13 Essential Pictures to Take in Your Child’s Birth Country

A list of the most important pictures you should take before leaving to go home.

Tiffany Castleberry January 27, 2015

Traveling overseas to adopt is more than just a chance to meet your new child. It’s a rare opportunity to enter into your child’s culture. Even if you are adopting a baby, the memories you will be able to share as he grows are priceless.

So in addition to the packing lists, gift lists, and myriad of other lists you’ll make for the trip, here is a list of essential pictures to take while in child’s country. It’s an emotional time and you might forget something if you don’t have a plan. Remember this–pictures worth a thousand words. Pictures capture moments and allow us to reflect years down the road on beautiful memories. Pictures help create memory and preserve the things that matter. Pictures are wonderful things.

Your First Meeting
1. Your First Meeting

This goes without saying, but in the chaos you might forget to have someone snap a pic.

The day you pass court
2. The day you pass court

He is officially yours now! Even if you can’t bring him home immediately, this is a huge moment.

The orphanage(s) or foster home(s)
3. The orphanage(s) or foster home(s)

Our son lived in three different homes while he was in care and we were fortunate to be able to visit each one. If possible, you should also take a picture of the place where your child was relinquished or found. I’m not suggesting that every photograph needs to be on display, but it is nice to have them available when your child is old enough to handle the more difficult parts of his story.

Your Child's Bed
4. Your Child's Bed

Sleeping arrangements may be far different from what we are used to, or quite similar, but his bed is an intimate part of his early life.

A Typical Day at the Orphanage
5. A Typical Day at the Orphanage

What do they eat? Do they have a schedule? Do they go to school? Not only are these things meaningful to document, they are super helpful to know when you bring your child home.

Friends
6. Friends

We are fortunate that families we know adopted many of our son’s friends, and we are able to keep in touch. There were a few children who were not adoptable, and they remain in our hearts through photographs.

Caregivers
7. Caregivers

These people loved on our child before he knew us. They tucked him in, kissed boo-boos, and wiped endless runny noses. In addition to the photographs, we interviewed the caregivers to gain more information about our son’s personality.

Birth Family
9. Birth Family

If you have the opportunity to meet you child’s birth family, do it. Make the time. Of all the pictures of your trip, these will be the ones you cherish the most. We traveled five hours outside the city to meet our son’s mother, and we are so glad we did.

Culture and Artwork
10. Culture and Artwork

One night we ate at a restaurant that features native dancers. Another time we came across a throng of people in richly decorated clothing heading to a religious ceremony. We also visited an old church with beautifully painted murals inside. Yes, you could look these things up on the internet, but they mean so much more if you have experienced them yourself.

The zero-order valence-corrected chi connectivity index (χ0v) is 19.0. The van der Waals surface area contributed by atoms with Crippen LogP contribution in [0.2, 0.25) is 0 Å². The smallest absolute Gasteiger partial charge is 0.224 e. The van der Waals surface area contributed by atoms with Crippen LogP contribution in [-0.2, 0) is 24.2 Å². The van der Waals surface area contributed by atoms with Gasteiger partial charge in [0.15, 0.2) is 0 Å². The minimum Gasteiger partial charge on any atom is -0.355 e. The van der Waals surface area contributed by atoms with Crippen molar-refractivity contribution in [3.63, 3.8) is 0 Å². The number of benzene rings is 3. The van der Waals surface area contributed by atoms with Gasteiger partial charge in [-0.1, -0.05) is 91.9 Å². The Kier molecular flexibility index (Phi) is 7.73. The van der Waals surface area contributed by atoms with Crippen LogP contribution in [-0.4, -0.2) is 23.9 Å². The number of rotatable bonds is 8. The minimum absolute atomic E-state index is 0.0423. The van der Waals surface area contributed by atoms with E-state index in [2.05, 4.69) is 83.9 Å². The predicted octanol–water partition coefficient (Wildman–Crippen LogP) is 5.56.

Food
11. Food

We try to eat Ethiopian food whenever we can, but it just doesn’t compare to what we had in country. Also, everyone in Ethiopia, regardless of age, economics, or location, pauses in the afternoon for a coffee ceremony. Even today, a cup of strong Ethiopian coffee brings me back to that sweet afternoon ritual.

City Scenes and Country Scenes
12. City Scenes and Country Scenes

Rooftops, signs, landscapes, and transportation are all fascinating. Make sure to also include markets, churches, and schools.

Workers or Craftsmen Who Are Unique to the Area
13. Workers or Craftsmen Who Are Unique to the Area

We asked this fuel carrier woman if we could photograph her and she obliged. We also had permission to photograph the fishermen. Please be discreet. People are not exhibits. Ask permission whenever possible.

Typical Dwellings
14. Typical Dwellings

The city houses, especially when compared to the huts in the countryside, fascinated us. Our son lived in a small village as well as a large city before we met him. He can remember details about both experiences, and I’m glad we have photographs to refer to.




These images are only a small sampling of the hundreds we took while in our son’s birth country. We also took all of the typical “tourist” photos and countless pictures of our new child. But these 13 essential photographs are for him, to help tell his story and piece together the parts of his past that are too easily forgotten.

author image

Tiffany Castleberry

Tiffany and her high school sweetheart husband live in the country near Tulsa, OK, with their six children (so far!). They are allowing God to grow their family as He sees fit through birth, international adoption, foster care adoption, and private domestic adoption. Tiffany is a homeschooling mom who loves Jesus, adoption, and cupcakes (usually in that order). You can find more of her writing on her blog, Stuff and Things.


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